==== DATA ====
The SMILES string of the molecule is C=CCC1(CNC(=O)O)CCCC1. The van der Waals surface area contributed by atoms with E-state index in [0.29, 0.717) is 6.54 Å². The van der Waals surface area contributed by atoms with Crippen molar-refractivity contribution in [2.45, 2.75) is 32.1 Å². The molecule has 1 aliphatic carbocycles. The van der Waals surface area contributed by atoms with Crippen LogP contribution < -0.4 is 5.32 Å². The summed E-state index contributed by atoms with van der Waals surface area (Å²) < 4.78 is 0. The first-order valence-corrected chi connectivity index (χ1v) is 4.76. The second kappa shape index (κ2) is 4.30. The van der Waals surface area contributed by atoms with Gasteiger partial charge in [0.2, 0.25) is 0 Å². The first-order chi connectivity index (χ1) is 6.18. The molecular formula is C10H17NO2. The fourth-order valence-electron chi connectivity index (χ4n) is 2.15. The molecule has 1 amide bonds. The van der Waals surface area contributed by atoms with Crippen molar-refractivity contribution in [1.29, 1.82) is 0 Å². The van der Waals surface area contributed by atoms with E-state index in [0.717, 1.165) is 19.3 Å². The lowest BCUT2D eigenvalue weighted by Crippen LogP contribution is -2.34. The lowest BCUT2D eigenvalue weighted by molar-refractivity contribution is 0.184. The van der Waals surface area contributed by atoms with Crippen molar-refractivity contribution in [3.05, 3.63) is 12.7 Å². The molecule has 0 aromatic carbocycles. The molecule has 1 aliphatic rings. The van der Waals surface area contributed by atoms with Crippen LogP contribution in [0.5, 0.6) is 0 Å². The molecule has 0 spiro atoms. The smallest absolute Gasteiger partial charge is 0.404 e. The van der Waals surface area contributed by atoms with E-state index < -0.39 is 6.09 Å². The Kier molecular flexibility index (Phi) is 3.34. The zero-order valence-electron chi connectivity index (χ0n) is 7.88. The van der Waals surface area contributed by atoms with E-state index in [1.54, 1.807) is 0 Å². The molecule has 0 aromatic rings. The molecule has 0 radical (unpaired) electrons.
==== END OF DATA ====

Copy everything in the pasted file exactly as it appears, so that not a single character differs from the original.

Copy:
The SMILES string of the molecule is C=CCC1(CNC(=O)O)CCCC1. The van der Waals surface area contributed by atoms with E-state index in [0.29, 0.717) is 6.54 Å². The van der Waals surface area contributed by atoms with Crippen molar-refractivity contribution in [2.45, 2.75) is 32.1 Å². The molecule has 1 aliphatic carbocycles. The van der Waals surface area contributed by atoms with Crippen LogP contribution < -0.4 is 5.32 Å². The summed E-state index contributed by atoms with van der Waals surface area (Å²) < 4.78 is 0. The first-order valence-corrected chi connectivity index (χ1v) is 4.76. The second kappa shape index (κ2) is 4.30. The van der Waals surface area contributed by atoms with Gasteiger partial charge in [0.2, 0.25) is 0 Å². The first-order chi connectivity index (χ1) is 6.18. The molecular formula is C10H17NO2. The fourth-order valence-electron chi connectivity index (χ4n) is 2.15. The molecule has 1 amide bonds. The van der Waals surface area contributed by atoms with Crippen molar-refractivity contribution in [1.29, 1.82) is 0 Å². The van der Waals surface area contributed by atoms with E-state index in [0.717, 1.165) is 19.3 Å². The lowest BCUT2D eigenvalue weighted by Crippen LogP contribution is -2.34. The lowest BCUT2D eigenvalue weighted by molar-refractivity contribution is 0.184. The van der Waals surface area contributed by atoms with Crippen molar-refractivity contribution in [3.05, 3.63) is 12.7 Å². The molecule has 0 aromatic carbocycles. The molecule has 1 aliphatic rings. The van der Waals surface area contributed by atoms with Crippen LogP contribution in [0.5, 0.6) is 0 Å². The molecule has 0 spiro atoms. The smallest absolute Gasteiger partial charge is 0.404 e. The van der Waals surface area contributed by atoms with E-state index < -0.39 is 6.09 Å². The Kier molecular flexibility index (Phi) is 3.34. The zero-order valence-electron chi connectivity index (χ0n) is 7.88. The van der Waals surface area contributed by atoms with E-state index in [1.54, 1.807) is 0 Å². The molecule has 0 aromatic rings. The molecule has 0 radical (unpaired) electrons.